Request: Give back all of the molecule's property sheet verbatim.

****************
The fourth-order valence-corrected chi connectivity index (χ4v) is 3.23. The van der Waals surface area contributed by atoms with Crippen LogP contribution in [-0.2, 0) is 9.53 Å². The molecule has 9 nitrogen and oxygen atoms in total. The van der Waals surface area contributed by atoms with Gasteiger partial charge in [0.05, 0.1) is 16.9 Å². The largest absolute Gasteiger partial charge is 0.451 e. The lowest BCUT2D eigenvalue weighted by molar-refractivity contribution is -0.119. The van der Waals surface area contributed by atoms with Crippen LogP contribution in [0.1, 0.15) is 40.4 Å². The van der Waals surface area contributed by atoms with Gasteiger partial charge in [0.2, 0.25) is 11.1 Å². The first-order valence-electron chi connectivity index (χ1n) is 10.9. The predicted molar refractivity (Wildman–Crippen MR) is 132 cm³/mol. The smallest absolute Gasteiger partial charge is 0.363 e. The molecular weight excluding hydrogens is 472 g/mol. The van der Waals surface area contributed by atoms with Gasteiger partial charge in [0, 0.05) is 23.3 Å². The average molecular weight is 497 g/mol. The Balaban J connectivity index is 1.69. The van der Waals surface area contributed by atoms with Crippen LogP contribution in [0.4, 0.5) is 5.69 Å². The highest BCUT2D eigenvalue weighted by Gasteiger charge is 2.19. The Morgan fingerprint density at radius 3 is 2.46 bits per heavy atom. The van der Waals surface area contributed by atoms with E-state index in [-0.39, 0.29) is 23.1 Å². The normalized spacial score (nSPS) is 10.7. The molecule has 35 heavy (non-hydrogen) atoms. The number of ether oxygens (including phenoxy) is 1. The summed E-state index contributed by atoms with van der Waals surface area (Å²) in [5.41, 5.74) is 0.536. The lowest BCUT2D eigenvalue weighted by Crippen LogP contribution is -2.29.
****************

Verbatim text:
The fourth-order valence-corrected chi connectivity index (χ4v) is 3.23. The van der Waals surface area contributed by atoms with Crippen LogP contribution in [-0.2, 0) is 9.53 Å². The molecule has 9 nitrogen and oxygen atoms in total. The van der Waals surface area contributed by atoms with Gasteiger partial charge in [0.05, 0.1) is 16.9 Å². The largest absolute Gasteiger partial charge is 0.451 e. The lowest BCUT2D eigenvalue weighted by molar-refractivity contribution is -0.119. The van der Waals surface area contributed by atoms with Crippen LogP contribution in [0.1, 0.15) is 40.4 Å². The van der Waals surface area contributed by atoms with Gasteiger partial charge in [0.2, 0.25) is 11.1 Å². The first-order valence-electron chi connectivity index (χ1n) is 10.9. The predicted molar refractivity (Wildman–Crippen MR) is 132 cm³/mol. The smallest absolute Gasteiger partial charge is 0.363 e. The molecular weight excluding hydrogens is 472 g/mol. The van der Waals surface area contributed by atoms with Gasteiger partial charge in [0, 0.05) is 23.3 Å². The average molecular weight is 497 g/mol. The Balaban J connectivity index is 1.69. The van der Waals surface area contributed by atoms with Crippen LogP contribution in [0.4, 0.5) is 5.69 Å². The highest BCUT2D eigenvalue weighted by Gasteiger charge is 2.19. The Morgan fingerprint density at radius 3 is 2.46 bits per heavy atom. The van der Waals surface area contributed by atoms with E-state index in [-0.39, 0.29) is 23.1 Å². The normalized spacial score (nSPS) is 10.7. The molecule has 35 heavy (non-hydrogen) atoms. The number of ether oxygens (including phenoxy) is 1. The summed E-state index contributed by atoms with van der Waals surface area (Å²) in [5.41, 5.74) is 0.536. The lowest BCUT2D eigenvalue weighted by Crippen LogP contribution is -2.29.